Measure for Measure at the Young Vic

Publié le par le-blog-de-madeleine-jablonowska

Shakespeare may not naturally appeal to you, but his less famous play ‘Measure for Measure’ has been a hit at the Young Vic for the last couple of weeks. With Romola Garai, star of the film ‘I Capture the Castle’ based on the novel by Dodie Smith, it is a successfully modernised version of a play that may have otherwise been quite dry.

Romola Garai is an incredibly passionate performer, shown in her depiction of the role of Isabella, sister of Claudio, a pious nun who only wants to do right. Claudio has impregnated his wife-to-be (Julietta), and the stand-in for the Duke who is away ‘on diplomatic business’ wants to crack the whip at Vienna. The stand-in is a strict judge, Angelo, who will not take any nonsense – until Isabella comes. She is fair, clever in her wording and almost persuades Angelo that he is wrong in persecuting Claudio. She constantly relates back to God and how Angelo would be feeling and what he would do in this situation. Angelo is softened by Isabella’s passionate wording and even says as an aside that Isabella is right. Of course, he cannot ruin his reputation by letting Claudio off the hook. Instead, he tells her that he may relax Claudio’s sentence if she has intercourse with him. The plan she then formulates is most unexpected. At certain points, Isabella threatens to Claudio that she will not let him live with his selfishness, as he agrees with her losing her saintly virginity so that he can live a free man. Being a nun, Isabella detests this idea.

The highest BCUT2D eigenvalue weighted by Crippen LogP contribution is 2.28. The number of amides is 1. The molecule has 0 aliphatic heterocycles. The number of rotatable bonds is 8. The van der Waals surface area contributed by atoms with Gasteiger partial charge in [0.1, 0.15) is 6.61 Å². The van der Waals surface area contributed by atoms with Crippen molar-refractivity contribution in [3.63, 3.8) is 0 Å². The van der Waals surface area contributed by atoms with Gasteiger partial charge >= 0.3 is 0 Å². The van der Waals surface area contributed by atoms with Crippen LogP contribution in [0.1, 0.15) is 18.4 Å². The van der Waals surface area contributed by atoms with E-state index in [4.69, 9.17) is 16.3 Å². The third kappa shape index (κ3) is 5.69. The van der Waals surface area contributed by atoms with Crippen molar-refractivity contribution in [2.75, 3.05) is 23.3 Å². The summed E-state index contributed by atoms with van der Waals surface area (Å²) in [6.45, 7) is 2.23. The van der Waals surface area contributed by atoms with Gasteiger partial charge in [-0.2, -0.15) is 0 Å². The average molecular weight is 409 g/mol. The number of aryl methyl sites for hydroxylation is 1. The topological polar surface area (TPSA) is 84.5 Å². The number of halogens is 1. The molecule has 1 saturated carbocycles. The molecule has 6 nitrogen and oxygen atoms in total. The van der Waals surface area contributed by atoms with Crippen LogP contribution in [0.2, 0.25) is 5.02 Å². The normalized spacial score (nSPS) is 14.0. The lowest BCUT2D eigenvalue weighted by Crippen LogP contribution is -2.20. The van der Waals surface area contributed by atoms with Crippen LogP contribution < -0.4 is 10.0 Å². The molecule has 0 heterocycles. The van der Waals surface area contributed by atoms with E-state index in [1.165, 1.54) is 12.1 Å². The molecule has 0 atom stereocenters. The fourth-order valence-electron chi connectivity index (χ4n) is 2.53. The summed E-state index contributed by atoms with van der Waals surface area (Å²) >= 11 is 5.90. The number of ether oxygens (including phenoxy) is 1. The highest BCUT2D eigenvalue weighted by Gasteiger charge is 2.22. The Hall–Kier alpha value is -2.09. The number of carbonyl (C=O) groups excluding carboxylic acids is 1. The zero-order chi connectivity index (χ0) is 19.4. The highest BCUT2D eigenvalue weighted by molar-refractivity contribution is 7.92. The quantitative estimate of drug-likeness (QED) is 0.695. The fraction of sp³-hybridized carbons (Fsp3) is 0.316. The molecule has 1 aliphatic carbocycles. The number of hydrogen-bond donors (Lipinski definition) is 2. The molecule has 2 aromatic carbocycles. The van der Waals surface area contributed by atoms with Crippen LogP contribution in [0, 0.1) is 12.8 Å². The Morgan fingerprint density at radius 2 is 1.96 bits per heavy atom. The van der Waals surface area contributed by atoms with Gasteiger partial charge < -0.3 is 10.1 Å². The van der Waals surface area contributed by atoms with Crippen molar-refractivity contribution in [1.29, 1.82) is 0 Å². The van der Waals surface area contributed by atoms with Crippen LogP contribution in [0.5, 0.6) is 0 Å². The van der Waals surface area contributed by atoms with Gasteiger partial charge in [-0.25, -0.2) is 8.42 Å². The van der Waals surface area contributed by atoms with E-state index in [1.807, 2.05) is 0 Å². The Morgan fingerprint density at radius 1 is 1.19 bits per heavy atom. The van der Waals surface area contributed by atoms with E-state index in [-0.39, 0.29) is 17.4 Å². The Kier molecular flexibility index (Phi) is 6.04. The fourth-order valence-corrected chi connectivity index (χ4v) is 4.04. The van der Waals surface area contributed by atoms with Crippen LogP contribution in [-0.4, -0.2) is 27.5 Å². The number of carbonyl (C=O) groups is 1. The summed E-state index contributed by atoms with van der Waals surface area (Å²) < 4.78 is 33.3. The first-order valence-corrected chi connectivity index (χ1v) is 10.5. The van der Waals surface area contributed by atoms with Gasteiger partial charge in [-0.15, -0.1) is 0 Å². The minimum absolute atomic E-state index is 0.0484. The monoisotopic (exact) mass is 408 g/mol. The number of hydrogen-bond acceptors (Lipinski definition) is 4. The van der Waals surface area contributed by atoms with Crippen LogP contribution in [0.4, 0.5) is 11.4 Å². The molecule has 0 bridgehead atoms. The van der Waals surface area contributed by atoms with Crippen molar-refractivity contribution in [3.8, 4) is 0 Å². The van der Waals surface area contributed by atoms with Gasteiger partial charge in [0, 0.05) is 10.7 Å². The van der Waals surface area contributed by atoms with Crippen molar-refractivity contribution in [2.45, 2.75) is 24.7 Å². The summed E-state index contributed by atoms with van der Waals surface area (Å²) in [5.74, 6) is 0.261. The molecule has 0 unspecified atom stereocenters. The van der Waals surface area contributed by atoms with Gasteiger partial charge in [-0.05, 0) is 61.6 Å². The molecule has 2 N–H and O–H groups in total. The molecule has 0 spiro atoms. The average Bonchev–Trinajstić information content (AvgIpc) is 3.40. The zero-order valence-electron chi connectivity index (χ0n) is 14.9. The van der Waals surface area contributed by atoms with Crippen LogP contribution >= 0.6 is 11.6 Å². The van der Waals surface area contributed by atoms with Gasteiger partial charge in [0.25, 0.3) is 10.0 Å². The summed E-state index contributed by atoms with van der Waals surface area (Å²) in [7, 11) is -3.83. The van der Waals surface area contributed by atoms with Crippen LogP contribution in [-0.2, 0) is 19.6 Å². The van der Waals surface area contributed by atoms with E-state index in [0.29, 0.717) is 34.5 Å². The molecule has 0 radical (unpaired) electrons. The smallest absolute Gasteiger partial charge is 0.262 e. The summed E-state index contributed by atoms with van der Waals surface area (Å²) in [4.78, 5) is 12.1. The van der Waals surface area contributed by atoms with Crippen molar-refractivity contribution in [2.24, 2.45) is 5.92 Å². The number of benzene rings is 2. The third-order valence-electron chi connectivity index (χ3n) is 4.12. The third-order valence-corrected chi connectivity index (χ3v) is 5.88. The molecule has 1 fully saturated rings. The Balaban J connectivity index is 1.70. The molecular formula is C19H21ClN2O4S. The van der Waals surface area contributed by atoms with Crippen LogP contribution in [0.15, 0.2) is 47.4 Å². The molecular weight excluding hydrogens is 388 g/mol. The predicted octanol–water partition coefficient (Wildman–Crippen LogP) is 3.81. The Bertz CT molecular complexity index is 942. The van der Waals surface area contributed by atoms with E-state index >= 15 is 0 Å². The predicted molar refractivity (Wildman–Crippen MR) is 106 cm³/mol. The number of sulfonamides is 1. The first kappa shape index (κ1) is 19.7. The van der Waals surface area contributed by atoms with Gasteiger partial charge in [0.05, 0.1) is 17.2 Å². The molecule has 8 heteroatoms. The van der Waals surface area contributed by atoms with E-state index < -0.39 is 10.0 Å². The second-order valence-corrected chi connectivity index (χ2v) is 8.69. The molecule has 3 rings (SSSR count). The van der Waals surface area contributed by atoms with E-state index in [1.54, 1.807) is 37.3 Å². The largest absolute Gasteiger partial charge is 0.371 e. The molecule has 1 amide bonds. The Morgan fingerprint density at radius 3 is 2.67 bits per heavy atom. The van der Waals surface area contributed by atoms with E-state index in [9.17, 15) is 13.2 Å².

The scene was set incredibly cleverly in that we could see the play was based around brothels, intercourse and their effects; at the beginning of the play, for example, all the audience could see was a screen obscuring hundreds of inflatable naked bodies. The male characters in the play were seen practically dancing with the inflatables, representing a brothel in an acutely explicit yet understandable way. The chaos of the scene effectively matched the chaos of the entire play, conveying a theme that ran similarly throughout. Perhaps not quite the play for youngsters, Measure for Measure contains many sexual references and rude connotations with names and gestures. A clever way to show two scenes at the same time used was projecting what was being filmed by a camera in the background on to a wall and a conversation being held alongside it in the foreground. There were two main areas of the stage: the front (where the inflatable bodies originally were) and the back (where the bodies were swiftly moved to). These two areas were often separated by a white wall with a door, which was used effectively for projecting film on. The back area of the stage represented a prison, in which Claudio and a few other criminals were kept. The door buzzed every time a person opened it, making the prison scene and atmosphere credible. The front area of the stage represented various places, for example a brothel and Angelo’s house. This was where Isabella pleaded with Angelo for Claudio to be freed, and where the beginning scene previously mentioned took place.

If you want to enjoy something different to your normal Shakespeare, I would definitely recommend you seeing this. It is strangely amusing to see a disgusted woman in heels try and pick herself through a crowd of inflatable naked toys, and equally saddening to see what the human race can do in search of power – in this case, Angelo’s cruelty. Enjoy!

Publié dans drama, theatre, Shakespeare, YoungVic

Commenter cet article